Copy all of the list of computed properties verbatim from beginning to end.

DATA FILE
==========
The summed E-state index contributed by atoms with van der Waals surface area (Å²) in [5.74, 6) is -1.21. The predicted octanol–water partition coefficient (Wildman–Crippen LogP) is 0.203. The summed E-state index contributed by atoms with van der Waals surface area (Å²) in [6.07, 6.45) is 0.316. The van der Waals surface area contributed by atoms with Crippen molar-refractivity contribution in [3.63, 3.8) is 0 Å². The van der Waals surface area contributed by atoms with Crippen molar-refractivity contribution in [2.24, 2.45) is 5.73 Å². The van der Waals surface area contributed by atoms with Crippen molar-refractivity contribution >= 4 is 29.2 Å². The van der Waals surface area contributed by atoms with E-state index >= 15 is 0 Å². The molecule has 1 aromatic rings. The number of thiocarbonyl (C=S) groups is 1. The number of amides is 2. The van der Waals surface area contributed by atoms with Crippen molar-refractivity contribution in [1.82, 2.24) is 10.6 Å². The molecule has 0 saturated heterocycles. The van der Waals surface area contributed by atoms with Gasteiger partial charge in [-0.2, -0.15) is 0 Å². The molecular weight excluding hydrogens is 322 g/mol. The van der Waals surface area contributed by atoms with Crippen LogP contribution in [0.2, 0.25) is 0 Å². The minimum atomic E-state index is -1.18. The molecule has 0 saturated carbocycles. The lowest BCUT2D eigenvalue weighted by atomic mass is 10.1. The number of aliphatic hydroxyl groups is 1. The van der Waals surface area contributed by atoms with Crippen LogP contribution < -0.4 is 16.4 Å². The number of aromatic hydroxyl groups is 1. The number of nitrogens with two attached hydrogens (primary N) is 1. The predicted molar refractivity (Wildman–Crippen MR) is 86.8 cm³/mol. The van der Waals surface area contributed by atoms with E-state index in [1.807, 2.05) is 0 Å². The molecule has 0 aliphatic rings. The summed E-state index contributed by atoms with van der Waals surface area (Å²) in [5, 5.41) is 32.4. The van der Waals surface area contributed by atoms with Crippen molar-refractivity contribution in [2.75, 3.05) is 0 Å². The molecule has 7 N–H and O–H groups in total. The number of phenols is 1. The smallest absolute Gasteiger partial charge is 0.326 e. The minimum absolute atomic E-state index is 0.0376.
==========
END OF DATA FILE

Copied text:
The summed E-state index contributed by atoms with van der Waals surface area (Å²) in [5.74, 6) is -1.21. The predicted octanol–water partition coefficient (Wildman–Crippen LogP) is 0.203. The summed E-state index contributed by atoms with van der Waals surface area (Å²) in [6.07, 6.45) is 0.316. The van der Waals surface area contributed by atoms with Crippen molar-refractivity contribution in [3.63, 3.8) is 0 Å². The van der Waals surface area contributed by atoms with Crippen molar-refractivity contribution in [2.24, 2.45) is 5.73 Å². The van der Waals surface area contributed by atoms with Crippen molar-refractivity contribution >= 4 is 29.2 Å². The van der Waals surface area contributed by atoms with E-state index >= 15 is 0 Å². The molecule has 1 aromatic rings. The number of thiocarbonyl (C=S) groups is 1. The number of amides is 2. The van der Waals surface area contributed by atoms with Crippen molar-refractivity contribution in [1.82, 2.24) is 10.6 Å². The molecule has 0 saturated heterocycles. The van der Waals surface area contributed by atoms with Gasteiger partial charge in [-0.2, -0.15) is 0 Å². The molecular weight excluding hydrogens is 322 g/mol. The van der Waals surface area contributed by atoms with Crippen LogP contribution in [0.2, 0.25) is 0 Å². The minimum atomic E-state index is -1.18. The molecule has 0 saturated carbocycles. The lowest BCUT2D eigenvalue weighted by atomic mass is 10.1. The number of aliphatic hydroxyl groups is 1. The van der Waals surface area contributed by atoms with Crippen LogP contribution < -0.4 is 16.4 Å². The number of aromatic hydroxyl groups is 1. The number of nitrogens with two attached hydrogens (primary N) is 1. The predicted molar refractivity (Wildman–Crippen MR) is 86.8 cm³/mol. The van der Waals surface area contributed by atoms with E-state index in [1.807, 2.05) is 0 Å². The molecule has 0 aliphatic rings. The summed E-state index contributed by atoms with van der Waals surface area (Å²) in [5, 5.41) is 32.4. The van der Waals surface area contributed by atoms with Crippen molar-refractivity contribution in [2.75, 3.05) is 0 Å². The molecule has 7 N–H and O–H groups in total. The number of phenols is 1. The smallest absolute Gasteiger partial charge is 0.326 e. The minimum absolute atomic E-state index is 0.0376.